Continue reading “Cybersecurity Legal Issues: What you really need to know (slides)”

Cybersecurity Legal Year in Review – #DtSR Podcast

Do not miss this podcast discussing key cybersecurity legal events from 2015. Shawn Tuma joined the DtSR Gang [Rafal Los (@Wh1t3Rabbit), James Jardine (@JardineSoftware), and Michael Santarcangelo (@Catalyst)] on the Down the Security Rabbit Hole podcast.

In this episode…

  • Most important cybersecurity-related legal developments of 2015
    • Tectonic Shift that occurred with “standing” in consumer data breach claims
      • Discussion of law prior to Neiman Marcus case, and post-Neiman Marcus
      • Does this now apply to all consumer data breach cases?
      • Immediate impact? Companies now liable?
      • Lesson is in seeing the trend and how incrementalism works
      • Michaels & SuperValu case dismissals in light of Neiman Marcus
  • Regulatory Trends
    • FTC & SEC gave hints in 2014, post-emergence of Target details
    • Wyndham challenged authority – came to fruition in August 2015
    • SEC not far behind – significant case in September 2015
    • Aggressiveness of FTC is substantial – FTC v. LabMD … all over LimeWire
  • Officer & Director Liability
    • 2014 – SEC Comm. fired the warning shot … pointed the finger
    • Shareholder derivative litigation
    • Individual liability of IT / Compliance / Privacy “officers”
  • Anticipated 2016 Legal Trends
    • Regulatory enforcement … which, by the way, is why NIST is becoming default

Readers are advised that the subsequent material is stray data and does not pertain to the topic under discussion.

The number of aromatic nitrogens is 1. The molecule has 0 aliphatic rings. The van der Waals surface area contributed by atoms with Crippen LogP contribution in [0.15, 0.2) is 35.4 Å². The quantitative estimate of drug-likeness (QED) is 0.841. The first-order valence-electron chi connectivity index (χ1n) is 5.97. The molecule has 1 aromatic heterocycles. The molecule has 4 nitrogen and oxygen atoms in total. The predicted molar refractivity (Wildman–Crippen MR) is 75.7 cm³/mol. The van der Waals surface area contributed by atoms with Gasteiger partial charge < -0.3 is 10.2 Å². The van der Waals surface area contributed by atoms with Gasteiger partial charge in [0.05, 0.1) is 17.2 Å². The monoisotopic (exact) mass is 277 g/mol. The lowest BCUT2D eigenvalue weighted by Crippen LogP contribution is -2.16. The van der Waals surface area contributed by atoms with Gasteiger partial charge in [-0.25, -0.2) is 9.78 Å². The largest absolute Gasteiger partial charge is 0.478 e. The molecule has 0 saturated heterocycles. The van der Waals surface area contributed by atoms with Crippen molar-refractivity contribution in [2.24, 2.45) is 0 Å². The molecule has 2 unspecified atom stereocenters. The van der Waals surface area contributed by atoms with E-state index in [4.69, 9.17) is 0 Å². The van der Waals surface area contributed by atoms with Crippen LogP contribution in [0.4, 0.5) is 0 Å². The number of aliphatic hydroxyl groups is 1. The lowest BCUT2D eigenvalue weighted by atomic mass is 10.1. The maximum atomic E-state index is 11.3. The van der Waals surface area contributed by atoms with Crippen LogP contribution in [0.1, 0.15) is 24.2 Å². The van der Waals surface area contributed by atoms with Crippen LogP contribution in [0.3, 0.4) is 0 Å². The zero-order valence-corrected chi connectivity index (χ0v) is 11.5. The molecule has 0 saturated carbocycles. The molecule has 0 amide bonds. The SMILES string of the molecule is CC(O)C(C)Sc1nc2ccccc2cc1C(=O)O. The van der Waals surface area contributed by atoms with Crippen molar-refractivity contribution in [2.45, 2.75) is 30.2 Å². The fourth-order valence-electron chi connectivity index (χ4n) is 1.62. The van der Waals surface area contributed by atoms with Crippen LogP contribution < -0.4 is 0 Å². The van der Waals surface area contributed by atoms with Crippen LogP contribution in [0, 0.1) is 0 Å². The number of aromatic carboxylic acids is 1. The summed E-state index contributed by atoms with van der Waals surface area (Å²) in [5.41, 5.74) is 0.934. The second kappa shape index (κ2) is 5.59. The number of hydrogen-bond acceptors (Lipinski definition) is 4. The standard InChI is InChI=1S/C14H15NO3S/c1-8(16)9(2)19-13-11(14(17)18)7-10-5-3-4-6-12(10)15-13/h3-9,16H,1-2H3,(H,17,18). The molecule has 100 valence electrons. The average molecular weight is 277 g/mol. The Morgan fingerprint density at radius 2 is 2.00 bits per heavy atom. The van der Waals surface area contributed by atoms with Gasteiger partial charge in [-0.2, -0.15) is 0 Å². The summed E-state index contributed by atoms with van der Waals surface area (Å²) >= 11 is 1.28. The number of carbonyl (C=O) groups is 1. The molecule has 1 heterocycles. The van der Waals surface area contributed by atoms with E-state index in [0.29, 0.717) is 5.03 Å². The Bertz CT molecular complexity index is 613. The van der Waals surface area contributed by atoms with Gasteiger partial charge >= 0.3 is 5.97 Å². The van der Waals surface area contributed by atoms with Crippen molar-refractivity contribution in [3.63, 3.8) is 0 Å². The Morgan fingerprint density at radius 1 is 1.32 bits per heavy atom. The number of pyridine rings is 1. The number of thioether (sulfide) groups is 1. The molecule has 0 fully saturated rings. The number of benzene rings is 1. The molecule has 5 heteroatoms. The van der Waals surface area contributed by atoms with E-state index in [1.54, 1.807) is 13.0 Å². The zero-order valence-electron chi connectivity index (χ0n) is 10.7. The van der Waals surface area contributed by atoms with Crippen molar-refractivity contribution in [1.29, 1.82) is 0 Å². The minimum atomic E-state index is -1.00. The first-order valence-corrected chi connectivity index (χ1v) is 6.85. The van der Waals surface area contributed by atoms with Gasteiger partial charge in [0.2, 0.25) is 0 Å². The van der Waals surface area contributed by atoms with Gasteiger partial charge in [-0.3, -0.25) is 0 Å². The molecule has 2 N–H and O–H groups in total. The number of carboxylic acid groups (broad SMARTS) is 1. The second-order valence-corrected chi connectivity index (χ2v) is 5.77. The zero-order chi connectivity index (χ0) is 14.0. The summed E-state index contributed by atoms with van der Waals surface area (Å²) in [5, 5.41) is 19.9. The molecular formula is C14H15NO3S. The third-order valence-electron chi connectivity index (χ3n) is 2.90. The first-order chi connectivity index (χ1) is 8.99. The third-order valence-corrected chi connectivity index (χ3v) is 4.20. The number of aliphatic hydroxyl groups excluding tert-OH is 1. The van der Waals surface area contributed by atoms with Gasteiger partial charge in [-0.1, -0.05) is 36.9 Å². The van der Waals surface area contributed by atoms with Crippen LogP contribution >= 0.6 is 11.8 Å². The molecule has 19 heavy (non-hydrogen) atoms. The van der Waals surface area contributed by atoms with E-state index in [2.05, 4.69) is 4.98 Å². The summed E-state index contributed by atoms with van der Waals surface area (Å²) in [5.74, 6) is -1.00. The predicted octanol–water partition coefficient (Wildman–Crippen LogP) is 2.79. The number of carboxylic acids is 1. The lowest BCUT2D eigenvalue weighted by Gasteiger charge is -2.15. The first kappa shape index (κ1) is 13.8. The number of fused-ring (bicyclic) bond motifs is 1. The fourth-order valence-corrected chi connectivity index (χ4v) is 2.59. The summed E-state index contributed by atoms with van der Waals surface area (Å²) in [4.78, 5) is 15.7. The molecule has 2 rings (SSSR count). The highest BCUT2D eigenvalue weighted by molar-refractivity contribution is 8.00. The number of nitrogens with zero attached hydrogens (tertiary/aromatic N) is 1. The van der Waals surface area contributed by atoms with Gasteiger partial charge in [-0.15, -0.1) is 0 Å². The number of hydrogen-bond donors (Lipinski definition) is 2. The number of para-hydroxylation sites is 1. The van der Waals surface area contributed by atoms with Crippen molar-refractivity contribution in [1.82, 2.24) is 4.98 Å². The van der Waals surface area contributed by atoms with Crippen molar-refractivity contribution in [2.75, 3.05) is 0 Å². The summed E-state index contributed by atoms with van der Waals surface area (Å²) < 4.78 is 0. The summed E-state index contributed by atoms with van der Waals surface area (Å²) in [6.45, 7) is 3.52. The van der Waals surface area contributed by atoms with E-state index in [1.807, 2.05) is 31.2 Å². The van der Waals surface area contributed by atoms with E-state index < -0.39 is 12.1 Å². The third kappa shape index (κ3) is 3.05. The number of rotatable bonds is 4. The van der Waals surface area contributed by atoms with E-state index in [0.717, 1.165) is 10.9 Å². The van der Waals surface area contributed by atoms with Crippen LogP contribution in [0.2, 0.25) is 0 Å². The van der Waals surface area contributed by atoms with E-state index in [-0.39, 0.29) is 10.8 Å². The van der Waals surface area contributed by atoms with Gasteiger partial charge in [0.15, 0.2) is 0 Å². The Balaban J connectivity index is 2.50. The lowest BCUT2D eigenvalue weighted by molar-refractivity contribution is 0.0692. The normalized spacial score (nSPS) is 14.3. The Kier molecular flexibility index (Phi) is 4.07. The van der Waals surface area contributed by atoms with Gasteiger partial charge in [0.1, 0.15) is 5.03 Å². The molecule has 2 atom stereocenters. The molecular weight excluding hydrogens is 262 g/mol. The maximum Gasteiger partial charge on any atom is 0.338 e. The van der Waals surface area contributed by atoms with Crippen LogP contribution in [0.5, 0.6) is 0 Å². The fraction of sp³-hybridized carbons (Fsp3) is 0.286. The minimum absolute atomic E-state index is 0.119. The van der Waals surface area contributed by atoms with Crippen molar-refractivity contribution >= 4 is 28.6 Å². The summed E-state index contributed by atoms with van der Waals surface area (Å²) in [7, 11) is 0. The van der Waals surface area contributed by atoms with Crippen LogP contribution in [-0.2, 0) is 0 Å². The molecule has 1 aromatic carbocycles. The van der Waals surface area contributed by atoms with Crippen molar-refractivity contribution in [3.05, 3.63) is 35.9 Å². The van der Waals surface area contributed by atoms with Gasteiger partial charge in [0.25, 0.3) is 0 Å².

• Shareholder Derivative – much more likely than consumer class actions at this time
    • Lessons from both of these: when you need to persuade the “money folks” that they need to act, mention D&O Liability (especially Caremark) and Regulatory focus on individuals … now they’re in the cross-hairs
    • Realization that cybersecurity is more of a legal issue than anything else (IT or business) b/c it is the legal requirements and consequences that ultimately drive everything

Go HERE to listen to the Podcast!

SEC v. R.T. Jones shows the SEC has a role in regulating cybersecurity

The federal security laws require registered investment advisers to adopt written policies and procedures reasonably designed to protect customer records and information. SEC v. R.T. Jones Capital Equities Management, Consent Order (Sept. 22, 2015).

  • “Firms must adopt written policies to protect their clients’ private information and they need to anticipate potential cybersecurity events and have clear procedures in place rather than waiting to react once a breach occurs.”
  • R.T. Jones violated this “safeguards rule” during a four-year period when it had no such policies and hackers accessed more then 100,000 records of individuals, including its clients. The attack was traced to China; no individuals have reported financial harm.
  • This violated Rule 30(a) of Regulation S-P of the Securities Act of 1933. In settling, R.T. Jones agreed to censure and a $75,000 penalty.